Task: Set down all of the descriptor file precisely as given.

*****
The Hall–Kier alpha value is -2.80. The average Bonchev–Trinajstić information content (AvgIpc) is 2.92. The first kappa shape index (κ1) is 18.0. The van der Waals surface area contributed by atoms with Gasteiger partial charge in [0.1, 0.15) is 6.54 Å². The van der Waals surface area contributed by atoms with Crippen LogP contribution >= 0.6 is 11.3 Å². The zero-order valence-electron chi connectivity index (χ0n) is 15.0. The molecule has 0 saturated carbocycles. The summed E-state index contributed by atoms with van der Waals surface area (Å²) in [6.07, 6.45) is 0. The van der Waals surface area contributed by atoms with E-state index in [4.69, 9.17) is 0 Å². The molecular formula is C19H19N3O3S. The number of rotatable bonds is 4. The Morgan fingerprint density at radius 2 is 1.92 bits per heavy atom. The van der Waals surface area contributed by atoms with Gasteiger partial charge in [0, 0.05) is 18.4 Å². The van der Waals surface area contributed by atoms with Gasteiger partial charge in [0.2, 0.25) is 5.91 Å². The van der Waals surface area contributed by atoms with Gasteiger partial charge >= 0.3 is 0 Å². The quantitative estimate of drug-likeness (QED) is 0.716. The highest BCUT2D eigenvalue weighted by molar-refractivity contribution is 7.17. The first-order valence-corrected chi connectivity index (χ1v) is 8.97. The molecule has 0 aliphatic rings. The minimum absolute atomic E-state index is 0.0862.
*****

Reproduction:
The Hall–Kier alpha value is -2.80. The average Bonchev–Trinajstić information content (AvgIpc) is 2.92. The first kappa shape index (κ1) is 18.0. The van der Waals surface area contributed by atoms with Gasteiger partial charge in [0.1, 0.15) is 6.54 Å². The van der Waals surface area contributed by atoms with Crippen LogP contribution >= 0.6 is 11.3 Å². The zero-order valence-electron chi connectivity index (χ0n) is 15.0. The molecule has 0 saturated carbocycles. The summed E-state index contributed by atoms with van der Waals surface area (Å²) in [6.07, 6.45) is 0. The van der Waals surface area contributed by atoms with E-state index in [4.69, 9.17) is 0 Å². The molecular formula is C19H19N3O3S. The number of rotatable bonds is 4. The Morgan fingerprint density at radius 2 is 1.92 bits per heavy atom. The van der Waals surface area contributed by atoms with Gasteiger partial charge in [0, 0.05) is 18.4 Å². The van der Waals surface area contributed by atoms with Gasteiger partial charge in [0.2, 0.25) is 5.91 Å². The van der Waals surface area contributed by atoms with Gasteiger partial charge >= 0.3 is 0 Å². The quantitative estimate of drug-likeness (QED) is 0.716. The highest BCUT2D eigenvalue weighted by molar-refractivity contribution is 7.17. The first-order valence-corrected chi connectivity index (χ1v) is 8.97. The molecule has 0 aliphatic rings. The minimum absolute atomic E-state index is 0.0862.